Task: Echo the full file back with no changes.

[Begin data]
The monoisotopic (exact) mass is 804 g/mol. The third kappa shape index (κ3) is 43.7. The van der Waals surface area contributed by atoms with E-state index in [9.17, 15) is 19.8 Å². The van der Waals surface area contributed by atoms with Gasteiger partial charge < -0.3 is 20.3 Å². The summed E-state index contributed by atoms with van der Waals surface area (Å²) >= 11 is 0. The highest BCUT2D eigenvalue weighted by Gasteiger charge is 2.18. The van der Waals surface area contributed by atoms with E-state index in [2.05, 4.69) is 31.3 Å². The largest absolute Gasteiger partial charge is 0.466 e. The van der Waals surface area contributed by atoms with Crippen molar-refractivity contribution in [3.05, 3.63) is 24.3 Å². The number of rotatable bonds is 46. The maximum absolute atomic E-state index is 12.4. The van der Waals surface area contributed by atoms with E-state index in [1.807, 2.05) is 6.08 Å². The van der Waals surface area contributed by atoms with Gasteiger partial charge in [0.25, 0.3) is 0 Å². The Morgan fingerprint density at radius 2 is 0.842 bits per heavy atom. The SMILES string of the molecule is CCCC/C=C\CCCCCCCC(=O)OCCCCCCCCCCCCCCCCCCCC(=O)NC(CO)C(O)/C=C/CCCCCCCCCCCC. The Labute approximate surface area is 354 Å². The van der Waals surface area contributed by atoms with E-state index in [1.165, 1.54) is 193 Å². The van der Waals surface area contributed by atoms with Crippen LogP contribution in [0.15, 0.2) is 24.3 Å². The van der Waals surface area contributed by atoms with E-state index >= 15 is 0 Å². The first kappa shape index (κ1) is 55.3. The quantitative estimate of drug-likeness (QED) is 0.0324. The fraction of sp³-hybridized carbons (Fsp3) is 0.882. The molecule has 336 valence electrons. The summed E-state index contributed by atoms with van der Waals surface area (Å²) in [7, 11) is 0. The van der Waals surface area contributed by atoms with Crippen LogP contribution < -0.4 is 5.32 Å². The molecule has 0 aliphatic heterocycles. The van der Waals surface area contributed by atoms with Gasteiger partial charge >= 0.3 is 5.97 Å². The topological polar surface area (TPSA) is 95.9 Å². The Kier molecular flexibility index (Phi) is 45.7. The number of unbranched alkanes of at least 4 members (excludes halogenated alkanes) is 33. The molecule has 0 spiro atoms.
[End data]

The monoisotopic (exact) mass is 804 g/mol. The third kappa shape index (κ3) is 43.7. The van der Waals surface area contributed by atoms with E-state index in [9.17, 15) is 19.8 Å². The van der Waals surface area contributed by atoms with Gasteiger partial charge < -0.3 is 20.3 Å². The summed E-state index contributed by atoms with van der Waals surface area (Å²) >= 11 is 0. The highest BCUT2D eigenvalue weighted by Gasteiger charge is 2.18. The van der Waals surface area contributed by atoms with E-state index in [2.05, 4.69) is 31.3 Å². The largest absolute Gasteiger partial charge is 0.466 e. The van der Waals surface area contributed by atoms with Crippen molar-refractivity contribution in [3.05, 3.63) is 24.3 Å². The number of rotatable bonds is 46. The maximum absolute atomic E-state index is 12.4. The van der Waals surface area contributed by atoms with E-state index in [1.807, 2.05) is 6.08 Å². The van der Waals surface area contributed by atoms with Gasteiger partial charge in [0.25, 0.3) is 0 Å². The Morgan fingerprint density at radius 2 is 0.842 bits per heavy atom. The SMILES string of the molecule is CCCC/C=C\CCCCCCCC(=O)OCCCCCCCCCCCCCCCCCCCC(=O)NC(CO)C(O)/C=C/CCCCCCCCCCCC. The Labute approximate surface area is 354 Å². The van der Waals surface area contributed by atoms with E-state index in [1.165, 1.54) is 193 Å². The van der Waals surface area contributed by atoms with Crippen LogP contribution in [0.15, 0.2) is 24.3 Å². The van der Waals surface area contributed by atoms with E-state index >= 15 is 0 Å². The first kappa shape index (κ1) is 55.3. The quantitative estimate of drug-likeness (QED) is 0.0324. The fraction of sp³-hybridized carbons (Fsp3) is 0.882. The molecule has 336 valence electrons. The summed E-state index contributed by atoms with van der Waals surface area (Å²) in [7, 11) is 0. The van der Waals surface area contributed by atoms with Crippen LogP contribution < -0.4 is 5.32 Å². The molecule has 0 aliphatic heterocycles. The van der Waals surface area contributed by atoms with Gasteiger partial charge >= 0.3 is 5.97 Å². The topological polar surface area (TPSA) is 95.9 Å². The Kier molecular flexibility index (Phi) is 45.7. The number of unbranched alkanes of at least 4 members (excludes halogenated alkanes) is 33. The molecule has 0 spiro atoms.